Northwest Fisheries Science Center

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Document Type: Journal Article
Center: NWFSC
Document ID: 4758
Title: Random effect estimation of time-varying factors in Stock Synthesis
Author: James T. Thorson, Allan C. Hicks, R. D. Methot
Publication Year: 2015
Journal: ICES Journal of Marine Science
Volume: 72
Issue: 1
Pages: 178-185
DOI: 10.1093/icesjms/fst211
Keywords: random effect, Bayesian, maximum likelihood, hierarchical model, time-varying parameter, mixed effect, Laplace approximation, stock assessment, penalized likelihood, recruitment,

 There is increasing recognition that biological processes such as fishery selectivity, natural mortality, and somatic growth vary over time, and that time-varying processes are important to include in marine population dynamics models.  However, previous penalized-likelihood estimation approaches provide little guidance regarding the variance of time-varying processes, and random-effect approaches are computationally infeasible or not implemented for many models and software packages.  We therefore show that existing stock assessment models and software can be used to calculate the Laplace approximation to the marginal likelihood of parameters representing variability over time, and use Stock Synthesis to show how this can be used to select an appropriate value for variation over time in stock assessment models.  Using North Sea cod and Pacific hake models as case studies, we show that this method has little bias in estimating variances for simulated data.  It also provides a similar estimate of hake recruitment (log-SD = 1.43) to Markov chain Monte Carlo (MCMC) methods (log-SD = 1.68), and estimates a non-trivial magnitude (log-SD = 0.07) of variation in growth for North Sea cod.  We conclude by discussing the generality of the proposed method and by recommending future research regarding its performance relative to MCMC, particularly when estimating multiple variances simultaneously.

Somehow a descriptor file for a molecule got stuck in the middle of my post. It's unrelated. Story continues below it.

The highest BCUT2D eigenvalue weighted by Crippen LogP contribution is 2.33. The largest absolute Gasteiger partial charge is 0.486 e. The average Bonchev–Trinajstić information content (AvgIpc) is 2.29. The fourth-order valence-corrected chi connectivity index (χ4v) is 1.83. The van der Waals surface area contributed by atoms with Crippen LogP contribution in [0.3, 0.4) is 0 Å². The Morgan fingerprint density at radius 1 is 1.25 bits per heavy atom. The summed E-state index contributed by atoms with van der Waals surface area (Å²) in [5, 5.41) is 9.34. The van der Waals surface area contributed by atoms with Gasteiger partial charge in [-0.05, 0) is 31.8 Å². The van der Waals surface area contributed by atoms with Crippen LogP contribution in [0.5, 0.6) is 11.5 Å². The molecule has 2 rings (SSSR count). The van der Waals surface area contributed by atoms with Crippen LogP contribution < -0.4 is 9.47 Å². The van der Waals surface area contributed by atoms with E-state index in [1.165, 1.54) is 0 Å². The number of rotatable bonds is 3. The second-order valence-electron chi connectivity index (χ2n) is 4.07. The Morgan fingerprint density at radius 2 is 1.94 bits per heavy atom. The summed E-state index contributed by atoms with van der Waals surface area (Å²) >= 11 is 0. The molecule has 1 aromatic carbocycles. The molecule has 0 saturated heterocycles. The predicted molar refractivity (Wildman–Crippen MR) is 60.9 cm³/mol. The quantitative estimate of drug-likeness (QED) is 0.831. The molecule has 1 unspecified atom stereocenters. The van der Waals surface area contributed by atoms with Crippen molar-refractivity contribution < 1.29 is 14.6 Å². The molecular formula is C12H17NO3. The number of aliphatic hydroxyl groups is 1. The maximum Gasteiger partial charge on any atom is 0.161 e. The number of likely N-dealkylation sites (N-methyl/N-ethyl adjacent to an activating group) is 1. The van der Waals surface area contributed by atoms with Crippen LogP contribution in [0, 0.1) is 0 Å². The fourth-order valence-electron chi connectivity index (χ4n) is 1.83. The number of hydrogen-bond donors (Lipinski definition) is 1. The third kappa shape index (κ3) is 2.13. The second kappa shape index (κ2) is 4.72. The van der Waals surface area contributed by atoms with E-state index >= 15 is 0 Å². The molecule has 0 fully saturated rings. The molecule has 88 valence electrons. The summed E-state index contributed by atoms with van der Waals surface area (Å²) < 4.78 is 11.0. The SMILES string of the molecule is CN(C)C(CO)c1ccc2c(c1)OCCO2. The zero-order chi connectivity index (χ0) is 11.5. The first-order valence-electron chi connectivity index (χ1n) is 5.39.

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Theme: Recovery, Rebuilding and Sustainability of Marine and Anadromous Species
Foci: Characterize vital rates and other demographic parameters for key species, and develop and improve methods for predicting risk and viability/sustainability from population dynamics and demographic information.
Develop methods to use physiological and biological information to predict population-level processes.